Those supporters weren’t too upset when Martin O’Neill left Villa Park after consecutive sixth placed finishes because he hadn’t shown an ability to be able to take them any further. Now here they are in twelfth while O’Neill’s new Sunderland side roars away into the top eight in the league. There’s a hint of what happened at Charlton when impatient, greedy and short sighted Addicks fans called for Alan Curbishley to leave because, in their eyes, they weren’t pushing on enough in the top flight. They’ve since been punished with two relegations and Villa have appointed first Gerard Houllier and now Alex McLeish since O’Neill walked away just to really hammer home the message about the greenness of grass on the other side of the fence.
The fans, understandably, don’t like McLeish at all but it seems, for whatever reason, that the players do because despite falling two behind here and playing to a cacophony of boos and jeers from the home stands they continued to go about their business and look dangerous when the put moves together on the edge of the area. Robbie Keane was at the heart of everything positive they did in this game and forced a nervy palm away from Kenny with a low cross into the six yard box shortly after falling behind.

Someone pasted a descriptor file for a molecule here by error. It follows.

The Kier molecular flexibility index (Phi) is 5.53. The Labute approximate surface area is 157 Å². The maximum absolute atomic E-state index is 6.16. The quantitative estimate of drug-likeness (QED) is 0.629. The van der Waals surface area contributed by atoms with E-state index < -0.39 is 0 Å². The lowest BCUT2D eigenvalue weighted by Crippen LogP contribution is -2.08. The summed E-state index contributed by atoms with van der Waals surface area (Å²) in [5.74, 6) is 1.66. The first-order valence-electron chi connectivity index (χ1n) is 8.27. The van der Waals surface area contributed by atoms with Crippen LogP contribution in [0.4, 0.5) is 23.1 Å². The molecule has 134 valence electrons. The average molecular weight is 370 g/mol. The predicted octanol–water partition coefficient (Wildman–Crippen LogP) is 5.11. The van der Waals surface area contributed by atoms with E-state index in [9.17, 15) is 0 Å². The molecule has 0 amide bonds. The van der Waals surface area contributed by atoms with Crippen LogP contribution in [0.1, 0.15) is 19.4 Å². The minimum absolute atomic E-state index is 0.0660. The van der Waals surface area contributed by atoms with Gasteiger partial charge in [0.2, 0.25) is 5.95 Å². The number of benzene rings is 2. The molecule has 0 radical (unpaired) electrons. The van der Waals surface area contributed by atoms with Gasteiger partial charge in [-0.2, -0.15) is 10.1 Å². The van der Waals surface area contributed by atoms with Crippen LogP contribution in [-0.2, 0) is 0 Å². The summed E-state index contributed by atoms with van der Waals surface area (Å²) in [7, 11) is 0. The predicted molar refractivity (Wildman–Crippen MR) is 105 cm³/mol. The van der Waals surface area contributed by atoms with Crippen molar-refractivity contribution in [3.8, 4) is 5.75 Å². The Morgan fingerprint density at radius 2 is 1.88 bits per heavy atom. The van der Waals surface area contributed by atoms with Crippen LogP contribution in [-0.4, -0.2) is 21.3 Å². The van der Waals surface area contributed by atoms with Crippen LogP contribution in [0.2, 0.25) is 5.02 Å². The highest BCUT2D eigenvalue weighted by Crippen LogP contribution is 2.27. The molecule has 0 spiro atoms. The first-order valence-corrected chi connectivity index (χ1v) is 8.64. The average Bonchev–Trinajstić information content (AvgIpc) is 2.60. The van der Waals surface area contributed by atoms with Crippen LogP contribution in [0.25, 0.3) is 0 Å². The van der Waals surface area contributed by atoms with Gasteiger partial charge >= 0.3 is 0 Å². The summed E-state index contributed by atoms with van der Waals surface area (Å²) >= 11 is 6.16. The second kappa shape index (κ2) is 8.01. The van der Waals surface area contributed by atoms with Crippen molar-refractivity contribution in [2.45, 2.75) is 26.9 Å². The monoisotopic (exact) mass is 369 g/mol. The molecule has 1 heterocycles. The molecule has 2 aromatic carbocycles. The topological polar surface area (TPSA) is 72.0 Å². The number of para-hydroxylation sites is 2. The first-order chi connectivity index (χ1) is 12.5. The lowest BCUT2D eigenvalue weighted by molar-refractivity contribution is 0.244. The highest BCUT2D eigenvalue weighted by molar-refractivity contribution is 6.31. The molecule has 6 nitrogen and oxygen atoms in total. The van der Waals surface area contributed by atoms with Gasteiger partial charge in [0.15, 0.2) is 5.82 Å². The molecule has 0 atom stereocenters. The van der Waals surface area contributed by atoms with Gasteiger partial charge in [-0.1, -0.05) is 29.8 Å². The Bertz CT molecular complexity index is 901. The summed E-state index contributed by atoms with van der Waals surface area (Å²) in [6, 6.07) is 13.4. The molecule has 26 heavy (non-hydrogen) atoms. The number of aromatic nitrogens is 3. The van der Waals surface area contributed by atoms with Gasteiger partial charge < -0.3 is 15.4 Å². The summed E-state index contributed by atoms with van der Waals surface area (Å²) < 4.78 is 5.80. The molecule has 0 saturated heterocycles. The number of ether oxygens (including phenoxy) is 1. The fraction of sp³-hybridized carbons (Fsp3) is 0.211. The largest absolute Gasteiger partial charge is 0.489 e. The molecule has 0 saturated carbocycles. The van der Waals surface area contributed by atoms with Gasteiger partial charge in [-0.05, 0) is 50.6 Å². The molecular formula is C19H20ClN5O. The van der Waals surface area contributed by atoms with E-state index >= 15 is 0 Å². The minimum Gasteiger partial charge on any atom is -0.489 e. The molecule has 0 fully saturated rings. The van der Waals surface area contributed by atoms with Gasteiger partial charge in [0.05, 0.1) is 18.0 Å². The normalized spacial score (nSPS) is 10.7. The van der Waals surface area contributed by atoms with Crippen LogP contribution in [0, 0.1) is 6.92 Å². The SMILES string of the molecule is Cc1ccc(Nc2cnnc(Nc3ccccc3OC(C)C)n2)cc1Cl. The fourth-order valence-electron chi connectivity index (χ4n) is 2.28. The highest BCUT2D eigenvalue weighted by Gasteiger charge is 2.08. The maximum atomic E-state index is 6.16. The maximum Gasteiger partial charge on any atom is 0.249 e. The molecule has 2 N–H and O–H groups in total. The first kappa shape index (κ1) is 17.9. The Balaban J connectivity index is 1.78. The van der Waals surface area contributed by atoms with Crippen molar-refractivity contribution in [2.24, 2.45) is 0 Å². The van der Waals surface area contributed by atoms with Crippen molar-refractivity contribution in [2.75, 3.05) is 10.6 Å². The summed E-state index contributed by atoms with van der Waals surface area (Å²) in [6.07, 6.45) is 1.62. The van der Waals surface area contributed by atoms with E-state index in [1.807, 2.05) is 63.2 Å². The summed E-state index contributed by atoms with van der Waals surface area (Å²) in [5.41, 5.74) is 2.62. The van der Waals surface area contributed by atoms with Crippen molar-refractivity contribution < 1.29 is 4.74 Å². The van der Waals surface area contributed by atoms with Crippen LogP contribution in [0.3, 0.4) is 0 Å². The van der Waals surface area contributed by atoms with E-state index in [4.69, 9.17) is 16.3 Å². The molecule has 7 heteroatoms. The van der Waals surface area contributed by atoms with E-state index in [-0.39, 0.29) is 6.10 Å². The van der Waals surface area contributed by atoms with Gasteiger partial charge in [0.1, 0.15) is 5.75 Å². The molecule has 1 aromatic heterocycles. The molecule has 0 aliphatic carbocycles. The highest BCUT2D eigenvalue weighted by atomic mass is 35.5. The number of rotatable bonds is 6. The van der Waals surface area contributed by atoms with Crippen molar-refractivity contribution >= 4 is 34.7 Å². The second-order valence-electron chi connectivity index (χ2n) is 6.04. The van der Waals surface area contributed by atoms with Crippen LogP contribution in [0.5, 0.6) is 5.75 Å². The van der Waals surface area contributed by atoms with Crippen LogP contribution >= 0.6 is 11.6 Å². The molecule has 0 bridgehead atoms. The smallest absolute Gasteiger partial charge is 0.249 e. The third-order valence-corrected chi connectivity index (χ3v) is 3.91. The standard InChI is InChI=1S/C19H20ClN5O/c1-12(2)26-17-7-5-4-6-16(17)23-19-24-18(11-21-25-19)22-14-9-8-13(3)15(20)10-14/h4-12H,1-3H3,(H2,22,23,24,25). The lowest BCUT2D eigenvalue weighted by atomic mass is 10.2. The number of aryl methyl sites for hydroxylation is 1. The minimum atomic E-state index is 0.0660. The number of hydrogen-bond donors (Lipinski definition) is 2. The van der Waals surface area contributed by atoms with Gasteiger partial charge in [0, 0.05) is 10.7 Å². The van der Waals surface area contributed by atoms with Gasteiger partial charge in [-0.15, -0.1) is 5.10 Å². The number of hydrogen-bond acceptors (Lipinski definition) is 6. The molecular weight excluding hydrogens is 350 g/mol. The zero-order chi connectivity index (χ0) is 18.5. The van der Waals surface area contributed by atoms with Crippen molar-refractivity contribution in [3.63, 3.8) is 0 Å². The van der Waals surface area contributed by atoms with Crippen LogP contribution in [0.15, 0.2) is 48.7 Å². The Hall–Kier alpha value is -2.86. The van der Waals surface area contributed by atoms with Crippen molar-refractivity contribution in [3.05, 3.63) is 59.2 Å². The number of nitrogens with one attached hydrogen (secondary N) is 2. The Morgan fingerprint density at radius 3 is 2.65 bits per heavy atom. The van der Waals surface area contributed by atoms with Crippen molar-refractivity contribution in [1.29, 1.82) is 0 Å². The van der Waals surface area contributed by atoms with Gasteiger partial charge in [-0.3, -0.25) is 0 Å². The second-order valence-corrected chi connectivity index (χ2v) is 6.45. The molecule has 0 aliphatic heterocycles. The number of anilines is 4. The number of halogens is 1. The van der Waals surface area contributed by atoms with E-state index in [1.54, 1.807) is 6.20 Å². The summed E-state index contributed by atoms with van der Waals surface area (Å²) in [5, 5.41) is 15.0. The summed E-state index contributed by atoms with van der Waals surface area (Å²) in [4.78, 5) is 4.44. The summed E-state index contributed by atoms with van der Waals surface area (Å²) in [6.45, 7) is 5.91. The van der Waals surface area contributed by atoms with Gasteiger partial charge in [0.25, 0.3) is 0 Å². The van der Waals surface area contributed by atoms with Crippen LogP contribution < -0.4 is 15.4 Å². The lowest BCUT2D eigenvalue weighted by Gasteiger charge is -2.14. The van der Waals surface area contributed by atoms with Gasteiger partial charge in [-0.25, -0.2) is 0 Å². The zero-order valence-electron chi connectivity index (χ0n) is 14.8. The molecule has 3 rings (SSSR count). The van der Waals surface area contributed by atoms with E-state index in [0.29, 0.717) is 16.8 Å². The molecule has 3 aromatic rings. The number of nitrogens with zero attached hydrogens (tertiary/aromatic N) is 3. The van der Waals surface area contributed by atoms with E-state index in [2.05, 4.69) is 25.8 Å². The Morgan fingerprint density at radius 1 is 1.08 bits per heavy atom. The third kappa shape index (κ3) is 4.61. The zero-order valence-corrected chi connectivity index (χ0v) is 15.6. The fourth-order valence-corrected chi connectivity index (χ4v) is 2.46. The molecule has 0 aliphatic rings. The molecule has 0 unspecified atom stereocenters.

Kenny got away with that one rather, but was in better touch on the half hour when Dunne headed a Petrov corner down into a congested six yard box and the Irish keeper was alert and aware enough to make a very decent save to deny him a goal. Four minutes later Keane did finally beat the QPR keeper but his left foot shot from 15 yards after Bent’s nod down deflected off Petrov’s back and bounced back into play after striking the cross bar.
Referee Neil Swarbrick isn’t exactly flavour of the month down at Loftus Road these days. His decision to send off Joey Barton for a meagre clash with Bradley Johnson in a home game with Norwich at the turn of the year when he hadn’t actually seen the incident topped a truly dreadful all round performance from the match officials in that game and, although the red card was ridiculously upheld on appeal, Swarbick has spent the last month in the lower leagues. To appoint him straight back to a QPR game on his return to the top flight seemed like a crass decision to me and he didn’t exactly cover himself in glory in this match.